If considered as impeachment evidence, the full statement supported appellant's position that witness Jakubczyk's testimony at trial was unreliable. Not only was the witness's prior statement as to the victim's location inconsistent with his trial testimony, as had been brought out by appellant on recross-examination, but also the witness's prior statement that he "saw the victim struck by the vehicle which was traveling south in the passing lane," was at odds with the witness's trial testimony that he had not seen the impact. Moreover, this prior statement of Mr. Jakubczyk, a defense witness, conflicted with the testimony of appellee-defendant

[ 498 Pa. Page 453]

    himself, who stated that he had been driving in the nonpassing lane.

As substantive evidence, the full statement could hardly have been given any weight by the jury because, as noted, the witness testified at trial that he had not seen the impact, thereby recanting his earlier, inconsistent account of the incident. This subsequent recantation would also have given the jury cause to discredit the witness's prior statement that "the vehicle was not traveling at excessive speed" when it hit the victim. Because evidence had already been presented at trial regarding the actual speed at which the vehicle was traveling and the challenged statement was made prior to trial by a witness who testified at trial that he, in fact, had not seen the incident, the witness's improper statement of opinion cannot be said to have unduly interfered with the jury's province as factfinder.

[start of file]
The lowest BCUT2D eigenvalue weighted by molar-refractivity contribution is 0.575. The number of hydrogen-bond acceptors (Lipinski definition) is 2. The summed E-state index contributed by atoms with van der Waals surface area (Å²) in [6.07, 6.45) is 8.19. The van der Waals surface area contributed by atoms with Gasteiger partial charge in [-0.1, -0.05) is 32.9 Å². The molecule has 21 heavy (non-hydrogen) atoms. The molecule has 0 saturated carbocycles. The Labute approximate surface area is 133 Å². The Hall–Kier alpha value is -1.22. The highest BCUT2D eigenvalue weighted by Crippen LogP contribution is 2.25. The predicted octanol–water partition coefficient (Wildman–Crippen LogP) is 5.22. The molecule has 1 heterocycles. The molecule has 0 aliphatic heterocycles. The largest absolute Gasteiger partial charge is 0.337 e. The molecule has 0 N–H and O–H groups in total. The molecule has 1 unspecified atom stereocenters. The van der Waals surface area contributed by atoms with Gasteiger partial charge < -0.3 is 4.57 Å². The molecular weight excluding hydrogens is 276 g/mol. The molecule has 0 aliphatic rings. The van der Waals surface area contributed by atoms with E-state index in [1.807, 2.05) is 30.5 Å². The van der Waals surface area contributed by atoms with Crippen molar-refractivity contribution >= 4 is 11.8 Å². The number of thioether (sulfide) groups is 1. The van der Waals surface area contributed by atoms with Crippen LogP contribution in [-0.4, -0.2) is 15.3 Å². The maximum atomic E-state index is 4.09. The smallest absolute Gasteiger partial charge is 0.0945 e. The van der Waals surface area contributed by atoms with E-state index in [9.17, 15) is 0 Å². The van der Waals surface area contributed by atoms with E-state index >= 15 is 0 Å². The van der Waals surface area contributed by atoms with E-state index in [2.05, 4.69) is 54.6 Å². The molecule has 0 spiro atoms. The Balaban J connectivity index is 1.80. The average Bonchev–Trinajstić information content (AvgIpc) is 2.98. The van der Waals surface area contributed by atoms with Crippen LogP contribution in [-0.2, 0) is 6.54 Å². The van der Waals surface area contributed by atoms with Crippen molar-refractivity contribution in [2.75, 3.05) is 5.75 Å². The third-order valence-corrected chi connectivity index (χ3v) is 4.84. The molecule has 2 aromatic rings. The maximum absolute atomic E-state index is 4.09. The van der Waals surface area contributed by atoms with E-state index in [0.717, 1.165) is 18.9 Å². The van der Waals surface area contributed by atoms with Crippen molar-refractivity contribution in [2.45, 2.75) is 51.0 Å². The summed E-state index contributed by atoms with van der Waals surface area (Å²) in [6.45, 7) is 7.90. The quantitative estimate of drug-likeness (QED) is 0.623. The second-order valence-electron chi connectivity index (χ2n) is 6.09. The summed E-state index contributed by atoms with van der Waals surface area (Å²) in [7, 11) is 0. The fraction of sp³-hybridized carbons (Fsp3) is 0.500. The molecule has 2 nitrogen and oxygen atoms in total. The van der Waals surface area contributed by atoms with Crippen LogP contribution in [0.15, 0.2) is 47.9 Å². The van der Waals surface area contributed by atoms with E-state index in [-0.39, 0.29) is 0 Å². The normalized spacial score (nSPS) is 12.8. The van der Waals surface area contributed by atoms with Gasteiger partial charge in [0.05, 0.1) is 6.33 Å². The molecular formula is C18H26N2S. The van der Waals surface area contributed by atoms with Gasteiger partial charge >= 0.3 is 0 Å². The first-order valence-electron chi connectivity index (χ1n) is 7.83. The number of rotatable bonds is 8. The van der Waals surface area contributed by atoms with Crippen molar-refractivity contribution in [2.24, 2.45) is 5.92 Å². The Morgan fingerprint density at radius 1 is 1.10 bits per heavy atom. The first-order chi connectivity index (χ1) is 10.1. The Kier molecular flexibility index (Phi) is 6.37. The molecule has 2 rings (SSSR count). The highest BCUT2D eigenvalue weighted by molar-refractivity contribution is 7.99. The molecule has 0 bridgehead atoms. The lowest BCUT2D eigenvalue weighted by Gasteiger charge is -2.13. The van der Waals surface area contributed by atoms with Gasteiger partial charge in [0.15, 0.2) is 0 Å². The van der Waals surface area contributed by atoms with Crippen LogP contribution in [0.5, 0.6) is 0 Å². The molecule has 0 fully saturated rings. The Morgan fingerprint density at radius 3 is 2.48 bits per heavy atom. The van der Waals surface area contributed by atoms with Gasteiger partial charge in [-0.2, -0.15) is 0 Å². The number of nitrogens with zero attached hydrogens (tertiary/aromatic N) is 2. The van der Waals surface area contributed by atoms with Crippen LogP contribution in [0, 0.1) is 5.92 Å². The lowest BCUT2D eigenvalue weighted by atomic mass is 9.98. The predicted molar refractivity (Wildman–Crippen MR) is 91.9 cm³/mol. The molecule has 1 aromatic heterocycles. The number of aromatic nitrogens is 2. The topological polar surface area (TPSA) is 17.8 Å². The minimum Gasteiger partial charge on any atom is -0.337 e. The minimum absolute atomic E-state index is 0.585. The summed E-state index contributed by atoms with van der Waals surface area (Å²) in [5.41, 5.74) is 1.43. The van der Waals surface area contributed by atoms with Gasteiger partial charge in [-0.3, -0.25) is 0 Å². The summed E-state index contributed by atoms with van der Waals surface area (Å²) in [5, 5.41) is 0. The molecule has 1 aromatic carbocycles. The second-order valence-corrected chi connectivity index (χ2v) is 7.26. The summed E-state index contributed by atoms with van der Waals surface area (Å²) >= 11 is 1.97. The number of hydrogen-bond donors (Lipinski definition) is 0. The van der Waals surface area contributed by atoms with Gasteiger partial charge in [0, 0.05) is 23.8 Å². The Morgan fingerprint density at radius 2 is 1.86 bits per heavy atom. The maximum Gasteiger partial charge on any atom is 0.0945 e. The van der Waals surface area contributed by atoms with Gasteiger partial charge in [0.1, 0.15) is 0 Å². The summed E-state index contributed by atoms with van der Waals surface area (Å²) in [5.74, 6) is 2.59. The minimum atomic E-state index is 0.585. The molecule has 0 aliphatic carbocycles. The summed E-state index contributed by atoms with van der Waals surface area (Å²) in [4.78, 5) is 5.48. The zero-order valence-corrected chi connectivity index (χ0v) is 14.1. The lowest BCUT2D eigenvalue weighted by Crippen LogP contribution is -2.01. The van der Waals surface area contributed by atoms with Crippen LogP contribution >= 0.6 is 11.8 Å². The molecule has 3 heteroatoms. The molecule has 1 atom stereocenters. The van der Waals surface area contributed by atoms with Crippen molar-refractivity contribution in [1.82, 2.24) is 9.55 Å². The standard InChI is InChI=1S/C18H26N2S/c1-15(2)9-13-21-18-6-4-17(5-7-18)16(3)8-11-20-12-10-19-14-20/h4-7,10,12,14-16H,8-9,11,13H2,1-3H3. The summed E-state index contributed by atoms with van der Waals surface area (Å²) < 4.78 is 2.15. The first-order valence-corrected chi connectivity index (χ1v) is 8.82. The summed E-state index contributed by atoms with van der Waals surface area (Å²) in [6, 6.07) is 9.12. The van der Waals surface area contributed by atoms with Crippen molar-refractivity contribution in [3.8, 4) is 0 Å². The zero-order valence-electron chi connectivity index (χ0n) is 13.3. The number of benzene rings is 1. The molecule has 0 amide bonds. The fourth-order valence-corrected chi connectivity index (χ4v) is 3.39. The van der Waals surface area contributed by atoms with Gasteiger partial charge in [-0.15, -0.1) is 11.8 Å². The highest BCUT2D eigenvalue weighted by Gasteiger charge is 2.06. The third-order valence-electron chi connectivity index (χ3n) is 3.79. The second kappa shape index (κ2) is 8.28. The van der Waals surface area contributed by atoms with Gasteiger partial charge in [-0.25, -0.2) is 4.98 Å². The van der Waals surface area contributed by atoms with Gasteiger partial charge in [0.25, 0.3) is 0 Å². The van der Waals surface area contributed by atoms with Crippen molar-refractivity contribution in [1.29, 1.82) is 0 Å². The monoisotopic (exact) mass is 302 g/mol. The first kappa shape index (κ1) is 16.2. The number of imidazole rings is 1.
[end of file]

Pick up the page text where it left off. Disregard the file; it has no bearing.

As this record provides no basis for disturbing the jury's verdict in favor of appellee, the order of the Superior Court should be affirmed.

NIX, Justice, dissenting.

I cannot agree that it was prejudicial error or an abuse of discretion to have permitted the witness, Louis Jakubczyk, to read his entire prior statement on re-direct examination following re-cross examination.

The evidentiary matter addressed by the majority raises the question of the scope of re-direct examination. According to 6 Wigmore (Chadbourn Rev. 1976) § 1867:

[ 498 Pa. Page 454]

We have adopted the cardinal principle set forth in Wigmore, supra. Commonwealth v. Stokes, 475 Pa. 312, 380 A.2d 370 (1977) ("The scope of redirect examination is largely within the discretion of the trial court."). We have further permitted new testimony "which could have been put in before, or of a repetition of matters already testified to," 6 Wigmore (Chadbourn Rev. 1976) § 1896, citing Curren v. Connery, 5 Binn. 488 (1813).*fn1 Kline v. Kachmar, 360 Pa. 396, 61 A.2d 825 (1948), cited by the majority in its discussion on the scope of cross-examination, sheds no light here on the central issue of the scope of re-direct examination following cross-examination. Further, McCormick, Evidence § 32, Redirect and Subsequent Examinations (West 2nd Ed. 1972) concedes that

In the instant case there was no prejudice to appellant. The witness, Louis Jakubczyk, testified at the trial under oath that he did not see the accident. Anything contained to the contrary in his prior statement merely reflected negatively upon his credibility as a defense witness. We should not presume the jury incorrectly utilized his testimony.

Since I do not believe the learned trial judge abused his discretion, I would not have reversed the Superior Court.